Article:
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Mon, February 27th, 2012 - 7:00AM
Tue, February 28th, 2012 - 7:00AM
Wendy Wagner
Avalanche risk The Bottom Line

Good morning. This is Wendy Wagner with the Chugach National Forest Avalanche Information Center on Monday, February 27th at 7am. This will serve as a general backcountry avalanche advisory issued for Turnagain Arm with Turnagain Pass as the core advisory area (this advisory does not apply to highways, railroads, or operating ski areas).


Alaska DOT crews will be conducting avalanche mitigation work along the Seward Highway. Intermittent road closures are possible – check 511.alaska.gov for more information.


The avalanche danger remains CONSIDERABLE for storm snow instabilities with continued snowfall. Dangerous wind slab avalanches are likely to be triggered on steep slopes with recent wind deposited snow above treeline. Additionally, loose snow avalanches will be likely and soft slab avalanches will be possible to trigger at all elevations on slopes greater than 35 degrees. Conservative travel is recommended today.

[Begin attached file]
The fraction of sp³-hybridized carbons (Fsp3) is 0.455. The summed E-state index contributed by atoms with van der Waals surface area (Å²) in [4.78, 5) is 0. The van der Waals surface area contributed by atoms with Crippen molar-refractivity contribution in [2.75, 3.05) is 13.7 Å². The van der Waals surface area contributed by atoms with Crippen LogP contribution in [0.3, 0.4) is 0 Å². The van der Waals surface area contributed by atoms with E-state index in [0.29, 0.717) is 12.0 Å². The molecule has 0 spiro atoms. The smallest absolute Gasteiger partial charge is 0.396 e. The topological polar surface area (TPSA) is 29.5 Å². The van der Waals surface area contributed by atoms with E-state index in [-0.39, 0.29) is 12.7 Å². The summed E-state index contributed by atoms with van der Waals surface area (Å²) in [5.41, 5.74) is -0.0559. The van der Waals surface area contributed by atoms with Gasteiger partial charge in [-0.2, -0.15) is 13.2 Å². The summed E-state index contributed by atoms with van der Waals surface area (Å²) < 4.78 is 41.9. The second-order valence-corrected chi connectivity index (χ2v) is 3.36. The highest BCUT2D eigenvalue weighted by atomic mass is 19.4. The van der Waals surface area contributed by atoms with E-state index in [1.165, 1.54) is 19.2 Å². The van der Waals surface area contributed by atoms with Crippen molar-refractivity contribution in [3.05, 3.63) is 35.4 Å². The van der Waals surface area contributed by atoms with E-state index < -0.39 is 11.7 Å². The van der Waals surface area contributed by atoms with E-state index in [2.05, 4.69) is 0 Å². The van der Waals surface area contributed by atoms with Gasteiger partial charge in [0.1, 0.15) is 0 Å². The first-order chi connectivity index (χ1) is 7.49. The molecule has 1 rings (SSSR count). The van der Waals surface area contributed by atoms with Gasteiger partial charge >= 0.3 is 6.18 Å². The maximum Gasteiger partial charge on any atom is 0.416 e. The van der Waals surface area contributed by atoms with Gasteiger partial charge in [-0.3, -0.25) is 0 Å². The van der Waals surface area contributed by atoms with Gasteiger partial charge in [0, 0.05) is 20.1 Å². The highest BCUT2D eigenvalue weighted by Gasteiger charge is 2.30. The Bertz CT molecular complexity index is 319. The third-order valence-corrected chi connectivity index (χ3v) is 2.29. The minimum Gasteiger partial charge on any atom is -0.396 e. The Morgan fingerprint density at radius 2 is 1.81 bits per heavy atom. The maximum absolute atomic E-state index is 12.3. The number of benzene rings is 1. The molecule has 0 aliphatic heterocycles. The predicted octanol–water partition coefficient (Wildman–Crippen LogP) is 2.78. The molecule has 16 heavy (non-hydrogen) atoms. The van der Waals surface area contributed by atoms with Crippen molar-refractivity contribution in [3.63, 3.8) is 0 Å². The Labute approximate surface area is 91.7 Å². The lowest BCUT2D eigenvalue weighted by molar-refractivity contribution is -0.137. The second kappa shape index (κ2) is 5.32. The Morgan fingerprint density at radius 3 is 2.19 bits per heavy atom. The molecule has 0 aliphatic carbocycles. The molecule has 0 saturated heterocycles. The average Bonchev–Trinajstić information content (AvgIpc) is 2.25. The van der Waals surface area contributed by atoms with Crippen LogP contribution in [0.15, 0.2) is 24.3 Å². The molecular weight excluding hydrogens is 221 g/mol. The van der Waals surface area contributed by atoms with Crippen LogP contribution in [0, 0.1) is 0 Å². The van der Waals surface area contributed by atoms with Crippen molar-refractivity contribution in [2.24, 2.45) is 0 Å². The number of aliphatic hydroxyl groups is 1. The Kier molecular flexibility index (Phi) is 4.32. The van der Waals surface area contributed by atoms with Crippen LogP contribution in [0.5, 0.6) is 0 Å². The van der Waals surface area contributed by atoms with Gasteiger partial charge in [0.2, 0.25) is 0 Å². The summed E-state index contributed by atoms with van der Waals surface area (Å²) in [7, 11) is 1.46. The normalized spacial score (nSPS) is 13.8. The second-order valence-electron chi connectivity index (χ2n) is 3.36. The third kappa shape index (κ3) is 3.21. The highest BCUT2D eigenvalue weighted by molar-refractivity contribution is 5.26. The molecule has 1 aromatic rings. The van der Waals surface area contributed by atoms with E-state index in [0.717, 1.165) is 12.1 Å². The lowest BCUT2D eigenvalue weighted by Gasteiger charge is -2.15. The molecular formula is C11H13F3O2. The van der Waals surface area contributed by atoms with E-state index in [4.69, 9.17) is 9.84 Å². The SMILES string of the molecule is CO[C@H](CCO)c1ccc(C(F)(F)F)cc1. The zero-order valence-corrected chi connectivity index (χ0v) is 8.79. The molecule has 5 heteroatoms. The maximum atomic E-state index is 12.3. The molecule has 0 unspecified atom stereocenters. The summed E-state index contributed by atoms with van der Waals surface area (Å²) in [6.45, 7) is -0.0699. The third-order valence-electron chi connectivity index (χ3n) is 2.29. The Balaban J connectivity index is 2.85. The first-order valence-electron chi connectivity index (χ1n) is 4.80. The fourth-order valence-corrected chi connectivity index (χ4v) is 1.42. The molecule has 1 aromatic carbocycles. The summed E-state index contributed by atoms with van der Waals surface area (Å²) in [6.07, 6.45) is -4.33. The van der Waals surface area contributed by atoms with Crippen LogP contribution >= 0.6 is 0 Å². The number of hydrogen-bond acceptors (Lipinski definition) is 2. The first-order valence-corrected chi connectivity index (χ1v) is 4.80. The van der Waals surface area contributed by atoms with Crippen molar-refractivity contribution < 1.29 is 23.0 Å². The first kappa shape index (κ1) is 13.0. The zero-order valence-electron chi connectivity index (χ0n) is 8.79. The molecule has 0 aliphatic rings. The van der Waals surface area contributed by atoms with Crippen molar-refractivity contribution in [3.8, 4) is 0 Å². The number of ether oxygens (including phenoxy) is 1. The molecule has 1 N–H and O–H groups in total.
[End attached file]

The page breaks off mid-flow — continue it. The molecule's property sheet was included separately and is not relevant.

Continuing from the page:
By yesterday afternoon, Sunday’s storm had laid down 8-14 inches of new snow with moderate to strong easterly winds. As of this morning, the wind has decreased but snow is still falling. Storm totals are now hovering between 1 and 2 feet – slightly more in the Girdwood Valley and less at Summit Lake. The extent of natural avalanche activity yesterday was shrouded in the clouds, as usual, but people were able to trigger pockets of fresh wind slabs on steep rollovers near treeline.

The new snow came in on top of several inches of very loose powder containing large sharp crystals and initial bonding was poor (further details and video HERE). Along with the poor bonding, increasing temperatures and/or wind allowed the new snow to become cohesive and act as a slab. This weak snow under the new slab made for easy cracking and small avalanches on steep short test slopes near and below treeline. It is a fairly easy bet that areas above treeline, with significantly more wind, were quite sensitive.